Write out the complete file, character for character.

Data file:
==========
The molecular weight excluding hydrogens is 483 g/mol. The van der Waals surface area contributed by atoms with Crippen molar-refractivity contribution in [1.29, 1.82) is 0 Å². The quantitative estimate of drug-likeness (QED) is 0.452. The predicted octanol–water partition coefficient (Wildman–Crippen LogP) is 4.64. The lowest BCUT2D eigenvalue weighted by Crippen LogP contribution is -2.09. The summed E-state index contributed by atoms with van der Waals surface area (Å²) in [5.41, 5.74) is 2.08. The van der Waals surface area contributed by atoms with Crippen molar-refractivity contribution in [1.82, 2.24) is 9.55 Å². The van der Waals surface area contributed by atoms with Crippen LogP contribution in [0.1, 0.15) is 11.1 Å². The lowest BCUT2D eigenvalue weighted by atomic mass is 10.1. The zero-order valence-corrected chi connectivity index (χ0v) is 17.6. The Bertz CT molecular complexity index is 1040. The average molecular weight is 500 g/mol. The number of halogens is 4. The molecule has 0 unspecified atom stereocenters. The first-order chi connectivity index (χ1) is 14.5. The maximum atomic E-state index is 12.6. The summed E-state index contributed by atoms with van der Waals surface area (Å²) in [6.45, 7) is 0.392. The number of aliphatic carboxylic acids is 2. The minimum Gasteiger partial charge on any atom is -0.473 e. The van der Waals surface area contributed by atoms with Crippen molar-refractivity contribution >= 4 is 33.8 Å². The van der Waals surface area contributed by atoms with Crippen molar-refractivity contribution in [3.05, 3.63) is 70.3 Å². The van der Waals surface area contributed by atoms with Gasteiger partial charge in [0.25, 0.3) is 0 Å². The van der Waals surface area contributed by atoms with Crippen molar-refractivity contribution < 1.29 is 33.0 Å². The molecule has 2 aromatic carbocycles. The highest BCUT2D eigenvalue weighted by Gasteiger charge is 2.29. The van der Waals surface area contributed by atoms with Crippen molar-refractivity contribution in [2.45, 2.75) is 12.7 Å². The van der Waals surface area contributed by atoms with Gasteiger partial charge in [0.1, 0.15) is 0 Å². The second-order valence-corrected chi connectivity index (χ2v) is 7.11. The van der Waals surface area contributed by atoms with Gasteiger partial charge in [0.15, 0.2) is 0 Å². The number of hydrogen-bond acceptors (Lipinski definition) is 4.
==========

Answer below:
The molecular weight excluding hydrogens is 483 g/mol. The van der Waals surface area contributed by atoms with Crippen molar-refractivity contribution in [1.29, 1.82) is 0 Å². The quantitative estimate of drug-likeness (QED) is 0.452. The predicted octanol–water partition coefficient (Wildman–Crippen LogP) is 4.64. The lowest BCUT2D eigenvalue weighted by Crippen LogP contribution is -2.09. The summed E-state index contributed by atoms with van der Waals surface area (Å²) in [5.41, 5.74) is 2.08. The van der Waals surface area contributed by atoms with Crippen molar-refractivity contribution in [1.82, 2.24) is 9.55 Å². The van der Waals surface area contributed by atoms with Crippen LogP contribution in [0.1, 0.15) is 11.1 Å². The lowest BCUT2D eigenvalue weighted by atomic mass is 10.1. The zero-order valence-corrected chi connectivity index (χ0v) is 17.6. The Bertz CT molecular complexity index is 1040. The average molecular weight is 500 g/mol. The number of halogens is 4. The molecule has 0 unspecified atom stereocenters. The first-order chi connectivity index (χ1) is 14.5. The maximum atomic E-state index is 12.6. The summed E-state index contributed by atoms with van der Waals surface area (Å²) in [6.45, 7) is 0.392. The number of aliphatic carboxylic acids is 2. The minimum Gasteiger partial charge on any atom is -0.473 e. The van der Waals surface area contributed by atoms with Crippen molar-refractivity contribution >= 4 is 33.8 Å². The van der Waals surface area contributed by atoms with Crippen molar-refractivity contribution in [3.05, 3.63) is 70.3 Å². The van der Waals surface area contributed by atoms with Gasteiger partial charge in [0.25, 0.3) is 0 Å². The van der Waals surface area contributed by atoms with Crippen molar-refractivity contribution < 1.29 is 33.0 Å². The molecule has 2 aromatic carbocycles. The highest BCUT2D eigenvalue weighted by Gasteiger charge is 2.29. The van der Waals surface area contributed by atoms with Crippen molar-refractivity contribution in [2.45, 2.75) is 12.7 Å². The van der Waals surface area contributed by atoms with Gasteiger partial charge in [0.1, 0.15) is 0 Å². The second-order valence-corrected chi connectivity index (χ2v) is 7.11. The van der Waals surface area contributed by atoms with Gasteiger partial charge in [0.15, 0.2) is 0 Å². The number of hydrogen-bond acceptors (Lipinski definition) is 4.